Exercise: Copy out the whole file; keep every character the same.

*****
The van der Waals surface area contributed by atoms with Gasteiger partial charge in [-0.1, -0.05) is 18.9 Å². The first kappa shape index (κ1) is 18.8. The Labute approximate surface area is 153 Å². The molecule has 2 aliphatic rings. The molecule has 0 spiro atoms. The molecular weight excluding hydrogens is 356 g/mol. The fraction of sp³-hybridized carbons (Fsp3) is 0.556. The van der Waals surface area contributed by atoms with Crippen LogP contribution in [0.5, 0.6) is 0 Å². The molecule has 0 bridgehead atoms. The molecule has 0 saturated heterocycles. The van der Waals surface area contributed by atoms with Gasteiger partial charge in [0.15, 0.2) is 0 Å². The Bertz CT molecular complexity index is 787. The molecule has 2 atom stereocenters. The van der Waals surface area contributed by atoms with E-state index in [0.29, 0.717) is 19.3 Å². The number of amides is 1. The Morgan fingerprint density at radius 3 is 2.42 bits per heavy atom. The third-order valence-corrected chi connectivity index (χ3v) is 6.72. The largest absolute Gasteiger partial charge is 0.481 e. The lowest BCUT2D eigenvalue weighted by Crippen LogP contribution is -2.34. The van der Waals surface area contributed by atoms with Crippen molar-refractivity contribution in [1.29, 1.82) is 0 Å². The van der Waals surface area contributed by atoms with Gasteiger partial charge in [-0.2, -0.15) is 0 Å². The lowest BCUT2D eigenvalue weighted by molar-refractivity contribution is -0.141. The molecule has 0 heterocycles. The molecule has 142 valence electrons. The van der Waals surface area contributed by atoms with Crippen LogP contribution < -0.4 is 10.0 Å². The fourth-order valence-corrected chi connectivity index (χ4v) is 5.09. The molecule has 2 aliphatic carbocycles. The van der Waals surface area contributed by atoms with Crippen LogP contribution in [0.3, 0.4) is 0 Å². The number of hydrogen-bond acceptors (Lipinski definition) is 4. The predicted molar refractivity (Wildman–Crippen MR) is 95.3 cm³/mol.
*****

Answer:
The van der Waals surface area contributed by atoms with Gasteiger partial charge in [-0.1, -0.05) is 18.9 Å². The first kappa shape index (κ1) is 18.8. The Labute approximate surface area is 153 Å². The molecule has 2 aliphatic rings. The molecule has 0 spiro atoms. The molecular weight excluding hydrogens is 356 g/mol. The fraction of sp³-hybridized carbons (Fsp3) is 0.556. The van der Waals surface area contributed by atoms with Crippen LogP contribution in [0.5, 0.6) is 0 Å². The molecule has 0 bridgehead atoms. The molecule has 0 saturated heterocycles. The van der Waals surface area contributed by atoms with Gasteiger partial charge in [0.15, 0.2) is 0 Å². The Bertz CT molecular complexity index is 787. The molecule has 2 atom stereocenters. The van der Waals surface area contributed by atoms with E-state index in [0.29, 0.717) is 19.3 Å². The number of amides is 1. The Morgan fingerprint density at radius 3 is 2.42 bits per heavy atom. The third-order valence-corrected chi connectivity index (χ3v) is 6.72. The largest absolute Gasteiger partial charge is 0.481 e. The lowest BCUT2D eigenvalue weighted by Crippen LogP contribution is -2.34. The van der Waals surface area contributed by atoms with Crippen molar-refractivity contribution in [1.29, 1.82) is 0 Å². The van der Waals surface area contributed by atoms with Gasteiger partial charge in [-0.2, -0.15) is 0 Å². The lowest BCUT2D eigenvalue weighted by molar-refractivity contribution is -0.141. The molecule has 0 heterocycles. The molecule has 142 valence electrons. The van der Waals surface area contributed by atoms with Crippen LogP contribution < -0.4 is 10.0 Å². The fourth-order valence-corrected chi connectivity index (χ4v) is 5.09. The molecule has 2 aliphatic carbocycles. The van der Waals surface area contributed by atoms with Crippen LogP contribution in [0.3, 0.4) is 0 Å². The number of hydrogen-bond acceptors (Lipinski definition) is 4. The predicted molar refractivity (Wildman–Crippen MR) is 95.3 cm³/mol.